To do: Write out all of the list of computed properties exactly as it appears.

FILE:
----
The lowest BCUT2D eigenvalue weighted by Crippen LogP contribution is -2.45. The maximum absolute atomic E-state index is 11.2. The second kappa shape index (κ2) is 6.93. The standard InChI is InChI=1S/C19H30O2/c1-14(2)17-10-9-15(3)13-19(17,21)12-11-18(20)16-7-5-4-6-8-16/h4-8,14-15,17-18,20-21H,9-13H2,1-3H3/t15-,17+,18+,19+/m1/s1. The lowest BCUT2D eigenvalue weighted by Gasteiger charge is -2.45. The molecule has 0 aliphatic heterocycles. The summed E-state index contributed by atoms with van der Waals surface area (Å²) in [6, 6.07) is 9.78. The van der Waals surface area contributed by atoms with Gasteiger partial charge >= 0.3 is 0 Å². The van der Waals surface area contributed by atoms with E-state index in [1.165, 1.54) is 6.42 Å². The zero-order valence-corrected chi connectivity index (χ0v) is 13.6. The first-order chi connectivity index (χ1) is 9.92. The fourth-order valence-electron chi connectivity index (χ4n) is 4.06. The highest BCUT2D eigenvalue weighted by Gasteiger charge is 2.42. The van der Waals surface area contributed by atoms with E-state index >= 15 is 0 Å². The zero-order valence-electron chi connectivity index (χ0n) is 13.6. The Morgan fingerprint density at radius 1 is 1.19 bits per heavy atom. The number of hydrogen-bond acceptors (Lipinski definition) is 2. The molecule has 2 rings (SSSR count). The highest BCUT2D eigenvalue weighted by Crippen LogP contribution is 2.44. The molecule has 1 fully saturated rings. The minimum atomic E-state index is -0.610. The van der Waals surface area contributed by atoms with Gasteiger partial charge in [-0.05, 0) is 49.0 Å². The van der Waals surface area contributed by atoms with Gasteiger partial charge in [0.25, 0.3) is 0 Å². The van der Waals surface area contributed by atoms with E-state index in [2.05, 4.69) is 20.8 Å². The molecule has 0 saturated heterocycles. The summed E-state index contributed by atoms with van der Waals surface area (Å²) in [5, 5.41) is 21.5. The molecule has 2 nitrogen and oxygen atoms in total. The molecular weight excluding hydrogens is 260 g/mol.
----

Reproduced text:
The lowest BCUT2D eigenvalue weighted by Crippen LogP contribution is -2.45. The maximum absolute atomic E-state index is 11.2. The second kappa shape index (κ2) is 6.93. The standard InChI is InChI=1S/C19H30O2/c1-14(2)17-10-9-15(3)13-19(17,21)12-11-18(20)16-7-5-4-6-8-16/h4-8,14-15,17-18,20-21H,9-13H2,1-3H3/t15-,17+,18+,19+/m1/s1. The lowest BCUT2D eigenvalue weighted by Gasteiger charge is -2.45. The molecule has 0 aliphatic heterocycles. The summed E-state index contributed by atoms with van der Waals surface area (Å²) in [6, 6.07) is 9.78. The van der Waals surface area contributed by atoms with Gasteiger partial charge >= 0.3 is 0 Å². The van der Waals surface area contributed by atoms with E-state index in [1.165, 1.54) is 6.42 Å². The zero-order valence-corrected chi connectivity index (χ0v) is 13.6. The first-order chi connectivity index (χ1) is 9.92. The fourth-order valence-electron chi connectivity index (χ4n) is 4.06. The highest BCUT2D eigenvalue weighted by Gasteiger charge is 2.42. The van der Waals surface area contributed by atoms with E-state index >= 15 is 0 Å². The zero-order valence-electron chi connectivity index (χ0n) is 13.6. The Morgan fingerprint density at radius 1 is 1.19 bits per heavy atom. The number of hydrogen-bond acceptors (Lipinski definition) is 2. The molecule has 2 rings (SSSR count). The highest BCUT2D eigenvalue weighted by Crippen LogP contribution is 2.44. The molecule has 1 fully saturated rings. The minimum atomic E-state index is -0.610. The van der Waals surface area contributed by atoms with Gasteiger partial charge in [-0.05, 0) is 49.0 Å². The van der Waals surface area contributed by atoms with Gasteiger partial charge in [0.25, 0.3) is 0 Å². The van der Waals surface area contributed by atoms with E-state index in [2.05, 4.69) is 20.8 Å². The molecule has 0 saturated heterocycles. The summed E-state index contributed by atoms with van der Waals surface area (Å²) in [5, 5.41) is 21.5. The molecule has 2 nitrogen and oxygen atoms in total. The molecular weight excluding hydrogens is 260 g/mol.